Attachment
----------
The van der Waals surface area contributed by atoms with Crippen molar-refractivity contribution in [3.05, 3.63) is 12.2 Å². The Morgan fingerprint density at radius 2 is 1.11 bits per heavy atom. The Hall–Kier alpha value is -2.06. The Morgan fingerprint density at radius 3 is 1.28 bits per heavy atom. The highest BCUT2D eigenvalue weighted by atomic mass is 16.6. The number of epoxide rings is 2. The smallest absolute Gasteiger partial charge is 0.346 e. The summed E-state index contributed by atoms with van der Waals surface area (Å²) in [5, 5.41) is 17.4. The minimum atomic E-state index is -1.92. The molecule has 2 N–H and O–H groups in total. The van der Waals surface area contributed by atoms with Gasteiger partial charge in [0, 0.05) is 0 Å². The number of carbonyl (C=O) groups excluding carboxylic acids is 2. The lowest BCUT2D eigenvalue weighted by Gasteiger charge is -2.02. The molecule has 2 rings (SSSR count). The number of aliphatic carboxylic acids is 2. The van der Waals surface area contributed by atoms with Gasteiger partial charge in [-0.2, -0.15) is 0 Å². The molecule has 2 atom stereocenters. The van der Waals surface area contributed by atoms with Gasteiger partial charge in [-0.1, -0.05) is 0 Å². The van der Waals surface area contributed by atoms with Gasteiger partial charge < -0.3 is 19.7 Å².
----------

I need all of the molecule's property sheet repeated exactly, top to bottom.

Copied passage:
The van der Waals surface area contributed by atoms with Crippen molar-refractivity contribution in [3.05, 3.63) is 12.2 Å². The Morgan fingerprint density at radius 2 is 1.11 bits per heavy atom. The Hall–Kier alpha value is -2.06. The Morgan fingerprint density at radius 3 is 1.28 bits per heavy atom. The highest BCUT2D eigenvalue weighted by atomic mass is 16.6. The number of epoxide rings is 2. The smallest absolute Gasteiger partial charge is 0.346 e. The summed E-state index contributed by atoms with van der Waals surface area (Å²) in [5, 5.41) is 17.4. The minimum atomic E-state index is -1.92. The molecule has 2 N–H and O–H groups in total. The van der Waals surface area contributed by atoms with Gasteiger partial charge in [0, 0.05) is 0 Å². The number of carbonyl (C=O) groups excluding carboxylic acids is 2. The lowest BCUT2D eigenvalue weighted by Gasteiger charge is -2.02. The molecule has 2 rings (SSSR count). The number of aliphatic carboxylic acids is 2. The van der Waals surface area contributed by atoms with Gasteiger partial charge in [-0.2, -0.15) is 0 Å². The molecule has 2 atom stereocenters. The van der Waals surface area contributed by atoms with Gasteiger partial charge in [-0.1, -0.05) is 0 Å². The van der Waals surface area contributed by atoms with Gasteiger partial charge < -0.3 is 19.7 Å².